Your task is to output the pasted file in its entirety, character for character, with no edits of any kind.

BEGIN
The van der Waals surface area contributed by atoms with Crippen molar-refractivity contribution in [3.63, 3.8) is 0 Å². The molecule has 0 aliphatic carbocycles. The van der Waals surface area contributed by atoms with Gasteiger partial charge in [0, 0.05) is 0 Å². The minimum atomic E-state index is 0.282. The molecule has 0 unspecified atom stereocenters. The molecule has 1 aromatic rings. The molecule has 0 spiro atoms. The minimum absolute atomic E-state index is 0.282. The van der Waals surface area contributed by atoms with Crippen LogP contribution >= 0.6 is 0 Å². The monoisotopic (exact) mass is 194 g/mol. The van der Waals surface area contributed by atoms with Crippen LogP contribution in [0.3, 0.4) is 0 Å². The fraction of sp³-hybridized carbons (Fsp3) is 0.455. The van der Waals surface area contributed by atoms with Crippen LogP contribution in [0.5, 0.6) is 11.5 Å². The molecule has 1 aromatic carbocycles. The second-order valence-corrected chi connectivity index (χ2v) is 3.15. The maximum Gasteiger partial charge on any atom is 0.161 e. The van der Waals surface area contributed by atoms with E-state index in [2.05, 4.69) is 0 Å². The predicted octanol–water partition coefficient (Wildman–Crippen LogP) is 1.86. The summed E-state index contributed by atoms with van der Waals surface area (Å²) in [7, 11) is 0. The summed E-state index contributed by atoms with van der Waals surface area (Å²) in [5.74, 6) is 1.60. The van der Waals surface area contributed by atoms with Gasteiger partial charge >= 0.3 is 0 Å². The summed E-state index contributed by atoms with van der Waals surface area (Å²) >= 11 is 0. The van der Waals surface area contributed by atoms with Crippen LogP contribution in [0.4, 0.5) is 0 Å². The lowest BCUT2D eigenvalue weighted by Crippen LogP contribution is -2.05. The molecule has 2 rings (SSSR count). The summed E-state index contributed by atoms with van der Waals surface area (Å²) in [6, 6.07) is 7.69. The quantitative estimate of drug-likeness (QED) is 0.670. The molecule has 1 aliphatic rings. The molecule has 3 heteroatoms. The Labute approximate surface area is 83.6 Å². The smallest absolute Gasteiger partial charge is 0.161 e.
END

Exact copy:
The van der Waals surface area contributed by atoms with Crippen molar-refractivity contribution in [3.63, 3.8) is 0 Å². The molecule has 0 aliphatic carbocycles. The van der Waals surface area contributed by atoms with Gasteiger partial charge in [0, 0.05) is 0 Å². The minimum atomic E-state index is 0.282. The molecule has 0 unspecified atom stereocenters. The molecule has 1 aromatic rings. The molecule has 0 spiro atoms. The minimum absolute atomic E-state index is 0.282. The van der Waals surface area contributed by atoms with Crippen LogP contribution >= 0.6 is 0 Å². The monoisotopic (exact) mass is 194 g/mol. The van der Waals surface area contributed by atoms with Crippen LogP contribution in [0.3, 0.4) is 0 Å². The fraction of sp³-hybridized carbons (Fsp3) is 0.455. The van der Waals surface area contributed by atoms with Crippen LogP contribution in [0.5, 0.6) is 11.5 Å². The molecule has 1 aromatic carbocycles. The second-order valence-corrected chi connectivity index (χ2v) is 3.15. The maximum Gasteiger partial charge on any atom is 0.161 e. The van der Waals surface area contributed by atoms with E-state index in [2.05, 4.69) is 0 Å². The predicted octanol–water partition coefficient (Wildman–Crippen LogP) is 1.86. The summed E-state index contributed by atoms with van der Waals surface area (Å²) in [7, 11) is 0. The summed E-state index contributed by atoms with van der Waals surface area (Å²) in [5.74, 6) is 1.60. The van der Waals surface area contributed by atoms with Gasteiger partial charge >= 0.3 is 0 Å². The summed E-state index contributed by atoms with van der Waals surface area (Å²) >= 11 is 0. The van der Waals surface area contributed by atoms with Crippen LogP contribution in [0.4, 0.5) is 0 Å². The lowest BCUT2D eigenvalue weighted by Crippen LogP contribution is -2.05. The molecule has 2 rings (SSSR count). The summed E-state index contributed by atoms with van der Waals surface area (Å²) in [6, 6.07) is 7.69. The quantitative estimate of drug-likeness (QED) is 0.670. The molecule has 1 aliphatic rings. The molecule has 3 heteroatoms. The Labute approximate surface area is 83.6 Å². The smallest absolute Gasteiger partial charge is 0.161 e.